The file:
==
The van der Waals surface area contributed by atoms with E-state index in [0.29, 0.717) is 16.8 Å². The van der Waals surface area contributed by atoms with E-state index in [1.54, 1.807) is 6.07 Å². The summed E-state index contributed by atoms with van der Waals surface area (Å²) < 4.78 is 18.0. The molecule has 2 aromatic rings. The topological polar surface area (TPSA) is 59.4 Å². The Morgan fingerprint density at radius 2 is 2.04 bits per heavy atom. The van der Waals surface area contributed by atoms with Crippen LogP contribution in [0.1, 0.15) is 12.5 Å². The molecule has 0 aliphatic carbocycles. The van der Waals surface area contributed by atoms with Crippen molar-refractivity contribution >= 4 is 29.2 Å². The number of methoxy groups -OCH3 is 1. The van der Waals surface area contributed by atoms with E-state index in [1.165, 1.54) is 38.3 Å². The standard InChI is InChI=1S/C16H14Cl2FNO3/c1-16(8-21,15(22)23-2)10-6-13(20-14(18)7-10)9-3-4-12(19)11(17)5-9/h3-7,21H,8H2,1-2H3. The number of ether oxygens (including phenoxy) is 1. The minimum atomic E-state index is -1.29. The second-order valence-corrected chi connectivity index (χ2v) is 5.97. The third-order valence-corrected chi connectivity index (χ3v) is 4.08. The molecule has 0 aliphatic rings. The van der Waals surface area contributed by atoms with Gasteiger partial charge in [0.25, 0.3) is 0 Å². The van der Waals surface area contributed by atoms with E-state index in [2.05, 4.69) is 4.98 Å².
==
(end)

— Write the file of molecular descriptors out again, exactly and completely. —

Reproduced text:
The van der Waals surface area contributed by atoms with E-state index in [0.29, 0.717) is 16.8 Å². The van der Waals surface area contributed by atoms with E-state index in [1.54, 1.807) is 6.07 Å². The summed E-state index contributed by atoms with van der Waals surface area (Å²) < 4.78 is 18.0. The molecule has 2 aromatic rings. The topological polar surface area (TPSA) is 59.4 Å². The Morgan fingerprint density at radius 2 is 2.04 bits per heavy atom. The van der Waals surface area contributed by atoms with Crippen LogP contribution in [0.1, 0.15) is 12.5 Å². The molecule has 0 aliphatic carbocycles. The van der Waals surface area contributed by atoms with Crippen molar-refractivity contribution >= 4 is 29.2 Å². The number of methoxy groups -OCH3 is 1. The van der Waals surface area contributed by atoms with E-state index in [1.165, 1.54) is 38.3 Å². The standard InChI is InChI=1S/C16H14Cl2FNO3/c1-16(8-21,15(22)23-2)10-6-13(20-14(18)7-10)9-3-4-12(19)11(17)5-9/h3-7,21H,8H2,1-2H3. The number of ether oxygens (including phenoxy) is 1. The minimum atomic E-state index is -1.29. The second-order valence-corrected chi connectivity index (χ2v) is 5.97. The third-order valence-corrected chi connectivity index (χ3v) is 4.08. The molecule has 0 aliphatic rings. The van der Waals surface area contributed by atoms with Gasteiger partial charge in [0.25, 0.3) is 0 Å². The van der Waals surface area contributed by atoms with E-state index in [2.05, 4.69) is 4.98 Å².